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Premium Member
1970-1995 Range Rover Classic
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425 Posts
Discussion Starter #1
Well I am really sorry to bother you again.. i sincerely hope this is the last I am posting about the P38 from hell.
(just for my own sanity, I have restarted and repaired 5 others in the meantime and all went fine, this one is the worst ever) FYO it is an italian market Diesel Manual late 1996.

have tried every which way to push the button and get it back out of low, tried neutral with the fuse, worked, but won't go into high.

what I have done so far..
checked ALL fuses
checked continuity form fuse 4 to supply, to the back of the BECM where the cable leaves to the transfer ECU

checked continuity form fuse 4 to pins 23/24 on transfer ECU
checked presence of 12 V

Yes to all

Borrowed another transfer ECU, an earlier one from an auto box v8.

the same thing.

(Put the other one back into its place before boss shoots me..)

it also tells me fuse 22 is bad, but all windows and doors work fine.

Dunno where else to look at the moment, I have been back and forth through the wiring diagram and can't find anything alse connected to either fuse.
 

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SUPER MODERATOR
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27,723 Posts
I would check the motor first. They have a habit of freezing up if not used on a regular basis.

Does the dash button light up when you push it? If it does. I am not sure were where the trigger wire goes because we do not have manuals in the NAS market.
 

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Premium Member
1970-1995 Range Rover Classic
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425 Posts
Discussion Starter #5
thank you the light stays on as it should, telling me it is in low. the weird thing is it doesn't blink as it should when trying to get into high.
ToadHall I thought you were in WA..had see that but i must have been dreaming.
 

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SUPER MODERATOR
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27,723 Posts
I am in WA... Warshington. ;-) I haven't made it the WA down under.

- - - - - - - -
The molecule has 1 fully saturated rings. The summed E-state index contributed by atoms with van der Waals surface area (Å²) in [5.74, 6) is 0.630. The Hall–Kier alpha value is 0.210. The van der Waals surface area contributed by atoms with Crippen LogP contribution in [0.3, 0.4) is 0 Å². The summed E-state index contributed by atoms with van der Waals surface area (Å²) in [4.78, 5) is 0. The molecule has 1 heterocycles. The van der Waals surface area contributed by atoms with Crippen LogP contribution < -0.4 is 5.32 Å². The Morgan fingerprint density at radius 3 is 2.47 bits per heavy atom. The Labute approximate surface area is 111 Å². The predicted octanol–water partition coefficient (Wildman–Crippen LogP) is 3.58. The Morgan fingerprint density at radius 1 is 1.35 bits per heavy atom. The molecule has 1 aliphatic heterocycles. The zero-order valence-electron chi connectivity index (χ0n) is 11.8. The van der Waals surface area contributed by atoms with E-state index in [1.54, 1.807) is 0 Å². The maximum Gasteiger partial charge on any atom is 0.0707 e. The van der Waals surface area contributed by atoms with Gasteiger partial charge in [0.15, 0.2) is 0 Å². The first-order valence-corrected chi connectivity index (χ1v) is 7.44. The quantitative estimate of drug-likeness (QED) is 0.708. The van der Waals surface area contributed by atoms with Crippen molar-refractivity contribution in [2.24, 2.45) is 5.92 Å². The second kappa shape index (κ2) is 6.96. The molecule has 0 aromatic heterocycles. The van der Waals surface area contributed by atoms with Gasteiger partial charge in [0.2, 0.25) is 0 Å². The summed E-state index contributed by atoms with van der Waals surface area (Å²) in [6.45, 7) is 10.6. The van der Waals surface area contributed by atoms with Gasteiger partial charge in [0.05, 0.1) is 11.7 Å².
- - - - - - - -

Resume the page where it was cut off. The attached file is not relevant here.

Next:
Any way, if the auto ECU is interchangeable, just using different inputs, and you have continuity I am a complete loss. It's odd that fuse 4 is reading as blown. Among all your expertise have you ever pulled a power board out of a BeCM? You might check for obvious cracks in traces or look at the fuse four connection on the fuse holder. It's stretch....
 

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Premium Member
1970-1995 Range Rover Classic
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425 Posts
Discussion Starter #7
well i am just having a bite to eat then i will check what happens if I spin the motor.

Expertise ..hm today I am having doubts about myself
Sure yes I have been thinking of the BECM myself. had it open only 3 weeks ago. But it seemed OK. Have to find out why the heck it thinks in a line of continuity there is a blown fuse.

WA.. have been working ( not very legally) in Tom Price and even weirder places many years ago. Been in Kintore ad God knows where.
Of the US I don't remember much, that was in 86 and best forgotten. Found a great job but mentality was too tricky for me. I don't like guns you know, even less in my face.

Well somebody thinks a lot of my knowledge because I have been offered a job in SP. 7000 Mil Reis a month. Guess I am moving again, really looking forward to the idea of being able to buy a transistor or a plug if I need one. or even a decent soldering iron. Just hope my braain does not fail me
 

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Premium Member
1970-1995 Range Rover Classic
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425 Posts
Discussion Starter #9